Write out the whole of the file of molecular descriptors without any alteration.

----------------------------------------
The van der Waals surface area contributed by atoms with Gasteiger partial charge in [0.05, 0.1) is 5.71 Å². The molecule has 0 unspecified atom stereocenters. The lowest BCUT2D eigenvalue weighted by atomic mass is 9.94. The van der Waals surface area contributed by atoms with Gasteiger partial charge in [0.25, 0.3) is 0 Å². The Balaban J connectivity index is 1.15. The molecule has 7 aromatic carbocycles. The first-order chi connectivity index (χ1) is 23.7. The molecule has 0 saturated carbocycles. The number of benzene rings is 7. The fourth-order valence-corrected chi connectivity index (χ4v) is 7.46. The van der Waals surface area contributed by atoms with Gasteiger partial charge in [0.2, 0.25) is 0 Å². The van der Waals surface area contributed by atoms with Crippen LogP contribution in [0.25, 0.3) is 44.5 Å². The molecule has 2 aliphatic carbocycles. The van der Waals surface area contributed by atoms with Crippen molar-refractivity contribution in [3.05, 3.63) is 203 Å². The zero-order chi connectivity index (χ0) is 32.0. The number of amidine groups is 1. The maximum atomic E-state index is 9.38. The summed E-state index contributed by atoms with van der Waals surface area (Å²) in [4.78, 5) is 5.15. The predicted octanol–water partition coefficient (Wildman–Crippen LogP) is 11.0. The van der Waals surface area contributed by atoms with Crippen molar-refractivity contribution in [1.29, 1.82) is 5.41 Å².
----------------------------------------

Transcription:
The van der Waals surface area contributed by atoms with Gasteiger partial charge in [0.05, 0.1) is 5.71 Å². The molecule has 0 unspecified atom stereocenters. The lowest BCUT2D eigenvalue weighted by atomic mass is 9.94. The van der Waals surface area contributed by atoms with Gasteiger partial charge in [0.25, 0.3) is 0 Å². The Balaban J connectivity index is 1.15. The molecule has 7 aromatic carbocycles. The first-order chi connectivity index (χ1) is 23.7. The molecule has 0 saturated carbocycles. The number of benzene rings is 7. The fourth-order valence-corrected chi connectivity index (χ4v) is 7.46. The van der Waals surface area contributed by atoms with Gasteiger partial charge in [0.2, 0.25) is 0 Å². The van der Waals surface area contributed by atoms with Crippen LogP contribution in [0.25, 0.3) is 44.5 Å². The molecule has 2 aliphatic carbocycles. The van der Waals surface area contributed by atoms with Crippen molar-refractivity contribution in [3.05, 3.63) is 203 Å². The zero-order chi connectivity index (χ0) is 32.0. The number of amidine groups is 1. The maximum atomic E-state index is 9.38. The summed E-state index contributed by atoms with van der Waals surface area (Å²) in [4.78, 5) is 5.15. The predicted octanol–water partition coefficient (Wildman–Crippen LogP) is 11.0. The van der Waals surface area contributed by atoms with Crippen molar-refractivity contribution in [1.29, 1.82) is 5.41 Å².